Drainage of pleural effusion in mechanically ventilated patients: time to measure chest wall compliance? Journal Article uri icon

abstract

  • PURPOSE: Pleural effusion (PE) is commonly encountered in mechanically ventilated, critically ill patients and is generally addressed with evacuation or by fluid displacement using increased airway pressure (P(AW)). However, except when massive or infected, clear evidence is lacking to guide its management. The aim of this study was to investigate the effect of recruitment maneuvers and drainage of unilateral PE on respiratory mechanics, gas exchange, and lung volume. MATERIALS AND METHODS: Fifteen critically ill and mechanically ventilated patients with unilateral PE were enrolled. A 3-step protocol (baseline, recruitment, and effusion drainage) was applied to patients with more than 400 mL of PE, as estimated by chest ultrasound. Predefined subgroup analysis compared patients with normal vs reduced chest wall compliance (C(CW)). Esophageal and P(AW)s, respiratory system, lung and C(CW)s, arterial blood gases, and end-expiratory lung volumes were recorded. RESULTS: In the whole case mix, neither recruitment nor drainage improved gas exchange, lung volume, or tidal mechanics. When C(CW) was normal, recruitment improved lung compliance (81.9 [64.8-104.1] vs 103.7 [91.5-111.7] mL/cm H2O, P < .05), whereas drainage had no significant effect on total respiratory system mechanics or gas exchange, although it measurably increased lung volume (1717 vs 2150 mL, P < .05). In the setting of reduced C(CW), however, recruitment had no significant effect on total respiratory system mechanics or gas exchange, whereas pleural drainage improved respiratory system and C(CW)s as well as lung volume (42.7 [38.9-50.0] vs 47.0 [43.8-63.3], P < .05 and 97.4 [89.3-97.9] vs 126.7 [92.3-153.8] mL/cm H2O, P < .05 and 1580 vs 1750 mL, P < .05, respectively). CONCLUSIONS: Drainage of a moderate-sized effusion should not be routinely performed in unselected population of critically ill patients. We suggest that measurement of C(CW) may help in the decision-making process.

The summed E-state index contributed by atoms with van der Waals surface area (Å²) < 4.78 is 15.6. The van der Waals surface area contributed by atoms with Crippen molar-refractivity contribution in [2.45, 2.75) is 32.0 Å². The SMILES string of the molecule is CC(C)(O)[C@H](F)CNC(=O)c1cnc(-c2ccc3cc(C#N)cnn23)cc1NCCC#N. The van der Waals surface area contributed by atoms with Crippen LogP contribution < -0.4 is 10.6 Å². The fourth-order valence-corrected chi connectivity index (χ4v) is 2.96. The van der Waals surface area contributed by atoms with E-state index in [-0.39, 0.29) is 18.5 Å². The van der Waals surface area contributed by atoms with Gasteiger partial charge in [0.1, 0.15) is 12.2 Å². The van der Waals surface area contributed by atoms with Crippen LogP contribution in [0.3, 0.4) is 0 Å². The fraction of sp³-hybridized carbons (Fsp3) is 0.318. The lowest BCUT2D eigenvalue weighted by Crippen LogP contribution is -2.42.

publication date

  • 2014